regards,
John
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Old Jun 26th, 2006, 05:47 AM
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santharamhari
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Hi John,

Thanks for your reply. Yes, OB was my guide at Lagoon camp last year. His tracking skills were pretty good.

I am very happy also, that Motswiri is converted into a photographic camp......thanks to the jouberts and WS. However, i'm sure Selinda should still be able to accomodate guests requests to start early/stay out all day/stay out late at night if something's happening etc etc.....especially, if ppl book a private vehicle or if the entire group is enthusiastic.....i dont know what the WS policies are, but, having done both WS and Kwando camps.....IMO, Kwando offered more flexibility in terms of duration of drives etc etc.,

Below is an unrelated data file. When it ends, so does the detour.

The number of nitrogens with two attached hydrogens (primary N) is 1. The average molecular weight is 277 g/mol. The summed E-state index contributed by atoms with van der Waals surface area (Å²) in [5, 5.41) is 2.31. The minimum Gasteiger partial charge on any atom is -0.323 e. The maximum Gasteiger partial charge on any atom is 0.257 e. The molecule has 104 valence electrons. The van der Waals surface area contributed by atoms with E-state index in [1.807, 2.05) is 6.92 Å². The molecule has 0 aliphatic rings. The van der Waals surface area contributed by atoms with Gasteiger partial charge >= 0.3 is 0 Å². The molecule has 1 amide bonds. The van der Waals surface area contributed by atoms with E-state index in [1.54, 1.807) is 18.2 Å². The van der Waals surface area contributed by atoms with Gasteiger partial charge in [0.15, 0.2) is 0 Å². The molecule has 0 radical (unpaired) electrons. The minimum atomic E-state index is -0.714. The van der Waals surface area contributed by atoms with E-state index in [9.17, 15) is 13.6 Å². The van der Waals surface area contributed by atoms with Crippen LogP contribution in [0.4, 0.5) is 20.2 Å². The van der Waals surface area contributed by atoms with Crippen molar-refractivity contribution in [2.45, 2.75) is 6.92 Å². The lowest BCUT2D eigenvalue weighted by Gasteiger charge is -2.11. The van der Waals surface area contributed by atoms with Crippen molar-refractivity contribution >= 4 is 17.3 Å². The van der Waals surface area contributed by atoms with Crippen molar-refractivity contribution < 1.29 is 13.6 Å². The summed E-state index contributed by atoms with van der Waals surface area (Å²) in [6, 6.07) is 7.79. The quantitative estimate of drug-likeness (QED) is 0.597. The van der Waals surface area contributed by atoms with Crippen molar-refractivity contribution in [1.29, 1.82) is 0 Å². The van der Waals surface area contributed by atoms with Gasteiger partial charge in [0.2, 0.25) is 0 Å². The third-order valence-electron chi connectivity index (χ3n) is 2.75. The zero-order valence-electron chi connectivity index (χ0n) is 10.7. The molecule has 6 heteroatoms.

Hari
 
Old Jun 26th, 2006, 06:04 PM
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Yes, Hari, I'm also sure special requests would be accommodated. I've never had any problems in that regard. But the point is, such things as on-time starts at sunrise should be the rule, and not subject to request.

I haven't given up on Selinda...as I said before, its wildlife viewing is unsurpassed in my experience.

But I'll be keenly awaiting a report from my friend who is returning there later this year to see if our fears are confirmed: i.e., that the camp's apparent new policies and upgraded facilities pander to the softer tourists who don't care for early starts and keep everybody else waiting. If anybody is interested, I'll pass on his report to this forum.